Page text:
It’s been a busy fall for me and my family. I never considered how stressful it would be to send my son to school for Kindergarten. It helped that he was really excited about it–not ever a hesitation or clinging to mom and dad. Melissa insisted on walking him to his classroom for the first week, although Wesley would have found his way even without the accompaniment. It made his mom feel better, though.
The bigger surprise was a few weeks later, when the principal called us (first piece of weirdness) and suggested that Wesley move to the 1st grade. This shouldn’t have totally shocked us, since we knew he was reading at a high level. But we still felt it was better for him to progress through school with others at his own age level. And typically, parents who want to advance their children have to push hard against a reluctant administration.
But in this case, the school had evaluated Wesley, both academically and emotionally, and they decided he was ready for 1st grade. Suddenly, we had a slew of parental worries: what if he’s the shortest kid in school when he’s in high school? what if we move to another school district where he’s not so advanced? do we really want him to leave home a year earlier when he finishes high school? In the end, we felt that the school officials were right, and that it was better for him to be with people at his same level of performance, despite the fact that he’s a few months younger than most of them. This was a very individual decision. The hardest part about it was that we’re not the pushy kind of parents that insist on our child being #1 in everything. It just turned out that this was the best choice for Wesley.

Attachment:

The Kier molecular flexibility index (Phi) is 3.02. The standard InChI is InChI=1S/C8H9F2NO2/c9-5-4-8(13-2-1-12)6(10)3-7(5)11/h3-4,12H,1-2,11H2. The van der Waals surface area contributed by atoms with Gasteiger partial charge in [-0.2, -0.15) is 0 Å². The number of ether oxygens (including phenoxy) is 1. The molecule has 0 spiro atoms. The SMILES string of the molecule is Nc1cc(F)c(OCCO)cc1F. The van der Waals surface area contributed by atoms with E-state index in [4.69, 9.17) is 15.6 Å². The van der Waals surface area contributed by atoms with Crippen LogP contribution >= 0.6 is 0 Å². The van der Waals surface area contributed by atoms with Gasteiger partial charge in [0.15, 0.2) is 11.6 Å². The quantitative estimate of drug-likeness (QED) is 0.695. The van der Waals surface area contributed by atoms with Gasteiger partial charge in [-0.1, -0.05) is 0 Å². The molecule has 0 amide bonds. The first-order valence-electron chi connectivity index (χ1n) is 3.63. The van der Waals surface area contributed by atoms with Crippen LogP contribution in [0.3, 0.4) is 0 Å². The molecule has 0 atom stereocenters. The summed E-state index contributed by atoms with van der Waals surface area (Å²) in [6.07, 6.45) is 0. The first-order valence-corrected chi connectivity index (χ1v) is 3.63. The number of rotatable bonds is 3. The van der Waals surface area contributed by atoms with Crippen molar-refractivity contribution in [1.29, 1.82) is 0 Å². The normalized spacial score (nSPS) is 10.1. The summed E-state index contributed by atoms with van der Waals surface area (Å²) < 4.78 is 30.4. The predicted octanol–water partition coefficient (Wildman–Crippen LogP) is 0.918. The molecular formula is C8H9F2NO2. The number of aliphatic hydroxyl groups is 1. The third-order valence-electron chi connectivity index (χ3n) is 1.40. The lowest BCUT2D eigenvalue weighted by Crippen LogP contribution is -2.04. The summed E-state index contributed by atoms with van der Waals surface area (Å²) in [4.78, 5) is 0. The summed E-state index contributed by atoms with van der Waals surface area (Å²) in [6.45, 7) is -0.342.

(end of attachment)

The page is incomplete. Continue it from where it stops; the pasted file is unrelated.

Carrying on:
Xander, who is now about 10 months old, is starting to walk (6 steps at a time), and he’s more mobile than ever. His favorite food is cardboard, and he’ll attack a cereal box with great ferocity. He screams when we try to remove the paper pieces from his mouth. If you’ve never tried to take something from an infant’s mouth (especially one who has teeth), I’d be happy to give you a chance to experience it.
Zach is adjusting to his big brother being away from home during the day. He’s in a preschool program a few times a day, and is also learning how to play with his younger brother in a less destructive way.
I’m taking some little steps in life, too, applying to full-time jobs across the country. I have no idea where we might end up, since geographic mobility is pretty much required if you’re looking for a job right now. Also, we’re ready to take our family on a new adventure, if we get that opportunity. It’s just starting to sink in that our life will be really different in about 6-7 months, no matter what happens. I’ve really enjoyed the hard work of school. Many days I’m gone from home for more than 12 hours, and the whole day is filled with group meetings, work, and classes. Other days, however, I can stay home for my son’s birthday party, and I can walk Wesley to school a few times a week. I will certainly miss that flexibility, but I’m also looking forward to discovering a new environment for my family. Oh, and it would also be nice to have an income again. (Not that I’m not grateful for the subsidized student loan, Uncle Sam!)